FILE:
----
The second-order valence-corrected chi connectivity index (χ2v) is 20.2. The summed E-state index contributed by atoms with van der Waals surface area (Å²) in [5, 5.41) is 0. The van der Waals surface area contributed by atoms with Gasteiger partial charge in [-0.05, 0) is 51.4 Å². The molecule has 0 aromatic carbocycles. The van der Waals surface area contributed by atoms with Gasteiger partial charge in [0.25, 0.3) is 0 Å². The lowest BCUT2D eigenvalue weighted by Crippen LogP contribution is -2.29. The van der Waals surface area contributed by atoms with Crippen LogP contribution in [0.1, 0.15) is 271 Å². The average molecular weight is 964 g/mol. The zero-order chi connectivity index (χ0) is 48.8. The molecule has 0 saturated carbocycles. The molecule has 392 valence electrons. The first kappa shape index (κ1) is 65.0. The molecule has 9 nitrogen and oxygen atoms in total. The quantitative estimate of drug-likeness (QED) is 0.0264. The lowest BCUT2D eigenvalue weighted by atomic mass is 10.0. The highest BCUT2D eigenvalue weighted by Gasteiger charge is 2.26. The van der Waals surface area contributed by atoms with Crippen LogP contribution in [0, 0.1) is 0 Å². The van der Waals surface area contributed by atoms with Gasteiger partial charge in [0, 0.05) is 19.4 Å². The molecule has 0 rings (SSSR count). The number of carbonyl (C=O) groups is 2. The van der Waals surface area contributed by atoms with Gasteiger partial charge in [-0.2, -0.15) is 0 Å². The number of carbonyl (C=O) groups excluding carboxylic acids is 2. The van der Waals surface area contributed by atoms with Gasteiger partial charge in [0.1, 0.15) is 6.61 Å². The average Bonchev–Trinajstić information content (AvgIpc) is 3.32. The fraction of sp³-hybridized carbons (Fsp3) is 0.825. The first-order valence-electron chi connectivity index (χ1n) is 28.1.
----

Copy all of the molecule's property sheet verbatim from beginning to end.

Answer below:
The second-order valence-corrected chi connectivity index (χ2v) is 20.2. The summed E-state index contributed by atoms with van der Waals surface area (Å²) in [5, 5.41) is 0. The van der Waals surface area contributed by atoms with Gasteiger partial charge in [-0.05, 0) is 51.4 Å². The molecule has 0 aromatic carbocycles. The van der Waals surface area contributed by atoms with Gasteiger partial charge in [0.25, 0.3) is 0 Å². The lowest BCUT2D eigenvalue weighted by Crippen LogP contribution is -2.29. The van der Waals surface area contributed by atoms with Crippen LogP contribution in [0.1, 0.15) is 271 Å². The average molecular weight is 964 g/mol. The zero-order chi connectivity index (χ0) is 48.8. The molecule has 0 saturated carbocycles. The molecule has 392 valence electrons. The first kappa shape index (κ1) is 65.0. The molecule has 9 nitrogen and oxygen atoms in total. The quantitative estimate of drug-likeness (QED) is 0.0264. The lowest BCUT2D eigenvalue weighted by atomic mass is 10.0. The highest BCUT2D eigenvalue weighted by Gasteiger charge is 2.26. The van der Waals surface area contributed by atoms with Crippen LogP contribution in [0, 0.1) is 0 Å². The van der Waals surface area contributed by atoms with Gasteiger partial charge in [0, 0.05) is 19.4 Å². The molecule has 0 rings (SSSR count). The number of carbonyl (C=O) groups is 2. The van der Waals surface area contributed by atoms with Gasteiger partial charge in [-0.2, -0.15) is 0 Å². The number of carbonyl (C=O) groups excluding carboxylic acids is 2. The van der Waals surface area contributed by atoms with Gasteiger partial charge in [0.1, 0.15) is 6.61 Å². The average Bonchev–Trinajstić information content (AvgIpc) is 3.32. The fraction of sp³-hybridized carbons (Fsp3) is 0.825. The first-order valence-electron chi connectivity index (χ1n) is 28.1.